Saturday , January 16 2021
Breaking News
Home / National News / Tourism Australia pulls promotion of Bushrangers Bay after drowning

Tourism Australia pulls promotion of Bushrangers Bay after drowning

A 90-minute drive from Melbourne and then accessible only via a 45-minute walk, it is described as Mornington Peninsula’s remotest beach by local surfing mates Sam Kallis and Jack Smolik.

“It’s a high-risk, high-hazard kind of area,” said Mr Smolik, a peninsula resident since birth. “And the fact there’s no lifeguards, it’s so remote there’s not many people coming to save you here. All those factors contribute.”

Above the rock pools at a remote end of the beach is a cliff face that director Spike Jonez featured in the film Where the Wild Things Are.

Three signs on the path to Bushrangers Bay warn of strong currents, powerful surf and dangerous conditions. A red wooden sign at the entrance to the beach reads: “Warning/Danger”. “Sudden large waves. Strong rip currents. Unstable cliff edges.” No information accompanies the rock pools.

Peter Panos had visited Bushrangers Bay and the rock pools on Tuesday with 15 family members ranging in age from 12 to 60. He calls the rock pools the “washing machine”.

“The surf was pretty harsh. We were there at low tide, but there was water smashing around a lot of people swimming and playing around in there,” said Mr Panos, a seasoned fisherman who intentionally visited at low tide.

Drowning victim Aida Hamed.

Drowning victim Aida Hamed.

“One or two struggled to get out of that rockpool, who we assisted. There was a white wash of water and one guy actually sunk because there was a lot of bubbles. He seemed like he was quite confident, but that initial reaction he had when he went under those bubbles of water … I think he himself got a shock. This was when it was relatively safe.”

Ms Hamed was one of three people to die in separate water tragedies on Wednesday. A man in his 80s died after being pulled unconscious from the water at Rye front beach, and a woman in her 20s drowned after helping a teenage girl in distress at Venus Bay in Gippsland.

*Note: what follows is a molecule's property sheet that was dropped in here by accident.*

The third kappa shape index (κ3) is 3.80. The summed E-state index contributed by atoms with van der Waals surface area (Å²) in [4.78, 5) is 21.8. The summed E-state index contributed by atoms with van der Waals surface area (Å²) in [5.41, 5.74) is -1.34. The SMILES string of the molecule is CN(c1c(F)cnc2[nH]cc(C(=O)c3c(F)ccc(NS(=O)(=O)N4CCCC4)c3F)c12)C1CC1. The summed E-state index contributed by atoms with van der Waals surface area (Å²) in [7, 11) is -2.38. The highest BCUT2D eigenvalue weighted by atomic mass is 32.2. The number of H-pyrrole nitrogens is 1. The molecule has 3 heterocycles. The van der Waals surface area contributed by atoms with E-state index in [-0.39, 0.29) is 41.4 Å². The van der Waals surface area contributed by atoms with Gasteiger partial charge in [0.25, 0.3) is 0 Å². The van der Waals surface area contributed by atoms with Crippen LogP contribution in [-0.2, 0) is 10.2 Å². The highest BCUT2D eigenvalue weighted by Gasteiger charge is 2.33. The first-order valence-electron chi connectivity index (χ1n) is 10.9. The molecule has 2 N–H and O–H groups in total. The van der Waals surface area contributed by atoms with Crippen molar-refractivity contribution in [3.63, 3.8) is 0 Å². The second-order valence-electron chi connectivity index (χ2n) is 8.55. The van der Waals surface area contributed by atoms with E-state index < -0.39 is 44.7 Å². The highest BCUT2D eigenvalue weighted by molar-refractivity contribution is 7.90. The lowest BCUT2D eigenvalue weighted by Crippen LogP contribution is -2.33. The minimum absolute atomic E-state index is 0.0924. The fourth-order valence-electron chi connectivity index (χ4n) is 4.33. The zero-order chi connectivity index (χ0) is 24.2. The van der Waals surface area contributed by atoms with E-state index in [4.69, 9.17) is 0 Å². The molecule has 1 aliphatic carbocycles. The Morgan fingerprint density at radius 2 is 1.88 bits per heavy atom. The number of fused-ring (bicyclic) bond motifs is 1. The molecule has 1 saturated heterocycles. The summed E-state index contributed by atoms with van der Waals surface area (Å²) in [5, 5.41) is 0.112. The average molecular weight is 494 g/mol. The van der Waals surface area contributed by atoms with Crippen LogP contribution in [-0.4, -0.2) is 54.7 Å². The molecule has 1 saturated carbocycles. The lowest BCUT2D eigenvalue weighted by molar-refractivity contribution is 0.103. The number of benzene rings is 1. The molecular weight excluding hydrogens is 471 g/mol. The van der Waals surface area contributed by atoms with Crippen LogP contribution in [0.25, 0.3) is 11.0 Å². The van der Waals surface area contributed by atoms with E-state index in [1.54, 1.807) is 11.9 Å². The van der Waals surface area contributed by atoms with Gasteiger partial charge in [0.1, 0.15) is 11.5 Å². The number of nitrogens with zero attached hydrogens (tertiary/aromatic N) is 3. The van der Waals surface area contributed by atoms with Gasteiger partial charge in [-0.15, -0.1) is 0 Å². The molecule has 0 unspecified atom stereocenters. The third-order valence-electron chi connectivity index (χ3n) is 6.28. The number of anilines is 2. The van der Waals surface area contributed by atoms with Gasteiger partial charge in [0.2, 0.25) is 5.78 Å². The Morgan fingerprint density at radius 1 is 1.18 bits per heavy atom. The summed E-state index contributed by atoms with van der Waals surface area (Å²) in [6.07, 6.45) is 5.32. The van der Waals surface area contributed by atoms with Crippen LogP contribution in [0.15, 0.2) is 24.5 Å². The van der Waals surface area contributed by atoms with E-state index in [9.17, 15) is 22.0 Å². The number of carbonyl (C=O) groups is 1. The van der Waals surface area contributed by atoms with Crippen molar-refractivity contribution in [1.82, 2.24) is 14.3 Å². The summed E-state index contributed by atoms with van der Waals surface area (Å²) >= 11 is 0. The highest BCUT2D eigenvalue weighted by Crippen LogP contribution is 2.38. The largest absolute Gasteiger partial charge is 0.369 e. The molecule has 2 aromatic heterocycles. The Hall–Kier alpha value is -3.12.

On Thursday, Tourism Australia asked for internet site Broadsheet to remove its sponsored content promoting Bushrangers Bay as a “lesser known swimming spot to explore”.

“There are lots of places to swim on the Mornington Peninsula, but places like Bushrangers Bay are a little harder to find, which is what makes them so special,” the sponsored content said.

“Walk along the basalt cliffs and cool off in the water at low tide. The rock pools here come in many shapes and sizes – some as big and deep as full-size pools, others small enough for just one to bathe in – all with ocean views.”

A warning sign at Bushrangers Bay.

A warning sign at Bushrangers Bay.Credit:Michael Fowler

Tourism Australia on Thursday extended condolences to Ms Hamed’s family.

“Whilst the reference to cooling off in the water ‘at low tide’ was in line with advice from Life Saving Victoria that Bushrangers Bay is ‘moderately safe when waves are low’, we have requested that Broadsheet remove this content,” a Tourism Australia spokeswoman said.

Tourism Australia’s own website, Australia.com, discourages swimming at Bushrangers Bay and describes the site as a coastal walking destination.

Loading

Life Saving Victoria general manager Liam Krige said he completely understood promoting the “beautiful location”.

“We want people to be able to enjoy these places, but we want them to do so safely. So we want them to look up the safety information … be right across the dangers and don’t underestimate the currents. The sea has the potential to cause you harm at any point so be vigilant about your safety.”

On Thursday, Premier Daniel Andrews urged Victorians to be extra cautious this summer.

“It’s got to be a partnership. It’s a timely, tragic reminder of just how dangerous, our beautiful coastline can be. Please, swim between the flags, please swim in conditions that you know about and are certain about and to your ability,” Mr Andrews said.

He extended his sympathies to the families of the victims and honoured the volunteers and emergency service workers who will “carry the burden of that experience”.

There have been 38 drownings since July 1, with the toll in the past six months surpassing any 12-month total in records going back to 2000.

There were 34 drownings in the 12 months to June 30 last year, according to Life Saving Victoria records.

Emergency Services Commissioner Andrew Crisp said it was possible there were fewer opportunities to head to the beach last summer during the devastating fire season.

Children missed their swimming lessons last year as a result of COVID-19 lockdowns, which had also affected people’s fitness and could have contributed to a higher drowning toll, Mr Crisp said.

Start your day informed

Our Morning Edition newsletter is a curated guide to the most important and interesting stories, analysis and insights. Sign up here.

Most Viewed in National

Loading

About admin

Check Also

‘Don’t talk about work’: How family businesses avoid turning into soap operas

The oldest of five siblings, David was a “horrible big brother” to his four younger …